By supporting the hospice through the Forget-me-not appeal I was able to help the hospice to continue to provide care and support to other patients like Jessica and their families”.
Diane’s husband Dave was only 32 when he was diagnosed with a brain tumour, and spent his last days at Woodlands Hospice, where staff supported the family during this difficult time. Sadly Dave died in January 2015.
Diane said: “Woodlands helped us through the most difficult time our family has faced, most importantly caring for Dave, but also helping us as a family understand what was happening and what to expect. There was always someone there when I needed to talk or ask a million questions, and to speak to our daughters when needed. They sat with them and patiently explained in a way they understood. I am so very thankful for this. Also since Dave passed, Woodlands has continued to support my family and I. We have benefitted from group meetings, one to one chats, and even quick phone calls to see how we are doing.”
Since losing Dave, Diane and her family continued to receive support from Woodlands and she was keen to help the Hospice, so that others can benefit in the future from the same level of care and support she and her family received. Diane and her two daughters have been invited to switch on the Christmas tree lights at the Light up a Life service at the Hospice on Sunday 4th December 2016.
Barbara, one of our Wellbeing and Support patients, shares with you her experiences of the service provided and why it is so important to her:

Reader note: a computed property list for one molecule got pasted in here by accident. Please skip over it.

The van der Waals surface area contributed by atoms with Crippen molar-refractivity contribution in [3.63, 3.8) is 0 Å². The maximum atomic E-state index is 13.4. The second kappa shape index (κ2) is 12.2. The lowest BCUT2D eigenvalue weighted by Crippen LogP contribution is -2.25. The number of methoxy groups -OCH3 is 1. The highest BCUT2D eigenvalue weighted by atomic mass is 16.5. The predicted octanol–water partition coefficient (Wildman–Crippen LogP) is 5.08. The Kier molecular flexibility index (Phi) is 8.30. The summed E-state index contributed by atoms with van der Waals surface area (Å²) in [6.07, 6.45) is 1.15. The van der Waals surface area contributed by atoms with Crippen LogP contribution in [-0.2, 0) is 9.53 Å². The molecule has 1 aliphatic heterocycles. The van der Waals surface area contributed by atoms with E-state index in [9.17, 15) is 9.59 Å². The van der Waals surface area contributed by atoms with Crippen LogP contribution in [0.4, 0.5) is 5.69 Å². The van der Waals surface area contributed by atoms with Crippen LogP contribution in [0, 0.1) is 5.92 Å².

“My name is Barbara Williams and I attend Woodlands Hospice Wellbeing & Support Centre every Thursday and have been doing so since November 2015.
I am 62 years of age, live in Kirkby, and have a daughter, a son and five grandchildren. I was diagnosed with emphysema ten years ago whilst working at Roughwood School and following a stroke my emphysema became worse so I had to give up work due to ill-health. This was a real blow for me as I have worked at the school for 25 years.
Four years ago I was diagnosed with cancer of the kidneys and given five years to live. The thought of cancer terrified me and when my husband brought me to the Hospice I could not get out of the car as I had lost all of my confidence, but he persuaded me to come in to the Hospice.
Since that time I now realise that coming to Woodlands Hospice was immensely important both to me and my family. I really appreciate everything they do for me and I feel the benefit from the services I receive there which includes complementary therapies, physiotherapy, occupational therapy and nursing review and the peace of mind this give me. I get such good support from the Hospice. It’s like a safety net and I’m treated with dignity and respect. I can also be with people who are dealing with similar issues as myself. I could not go through this on my own - the doctors, nurses, all the staff have given me my confidence back.
Recently, along with three other patients, I was asked to be a model for the Hospice at their 20th Anniversary Ladies Lunch and Fashion Show, a fundtaising event. This was like a dream come true and I was even allowed to keep the most amazing outfit following staff approaching a local business for sponsorship.
My life has changed immensely since seeking the support and care from Woodlands Hospice and I cannot envisage how as a family we could have coped without it.”